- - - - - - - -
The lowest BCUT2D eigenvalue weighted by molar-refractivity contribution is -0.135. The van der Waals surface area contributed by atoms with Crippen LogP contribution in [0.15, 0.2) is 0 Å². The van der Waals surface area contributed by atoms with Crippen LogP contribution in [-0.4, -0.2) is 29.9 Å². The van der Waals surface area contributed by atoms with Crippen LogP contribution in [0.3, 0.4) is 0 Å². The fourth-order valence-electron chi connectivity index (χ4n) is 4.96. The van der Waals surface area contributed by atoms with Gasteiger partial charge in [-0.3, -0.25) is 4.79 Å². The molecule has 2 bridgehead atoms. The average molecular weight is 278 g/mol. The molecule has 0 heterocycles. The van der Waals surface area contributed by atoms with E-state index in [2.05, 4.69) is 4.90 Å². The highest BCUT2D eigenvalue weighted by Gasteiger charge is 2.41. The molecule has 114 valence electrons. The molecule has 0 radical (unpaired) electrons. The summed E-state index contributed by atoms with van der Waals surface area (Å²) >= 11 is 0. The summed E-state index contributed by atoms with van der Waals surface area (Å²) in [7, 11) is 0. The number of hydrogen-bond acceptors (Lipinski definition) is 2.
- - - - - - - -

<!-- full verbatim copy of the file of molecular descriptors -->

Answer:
The lowest BCUT2D eigenvalue weighted by molar-refractivity contribution is -0.135. The van der Waals surface area contributed by atoms with Crippen LogP contribution in [0.15, 0.2) is 0 Å². The van der Waals surface area contributed by atoms with Crippen LogP contribution in [-0.4, -0.2) is 29.9 Å². The van der Waals surface area contributed by atoms with Crippen LogP contribution in [0.3, 0.4) is 0 Å². The fourth-order valence-electron chi connectivity index (χ4n) is 4.96. The van der Waals surface area contributed by atoms with Gasteiger partial charge in [-0.3, -0.25) is 4.79 Å². The molecule has 2 bridgehead atoms. The average molecular weight is 278 g/mol. The molecule has 0 heterocycles. The van der Waals surface area contributed by atoms with E-state index in [2.05, 4.69) is 4.90 Å². The highest BCUT2D eigenvalue weighted by Gasteiger charge is 2.41. The molecule has 114 valence electrons. The molecule has 0 radical (unpaired) electrons. The summed E-state index contributed by atoms with van der Waals surface area (Å²) >= 11 is 0. The summed E-state index contributed by atoms with van der Waals surface area (Å²) in [7, 11) is 0. The number of hydrogen-bond acceptors (Lipinski definition) is 2.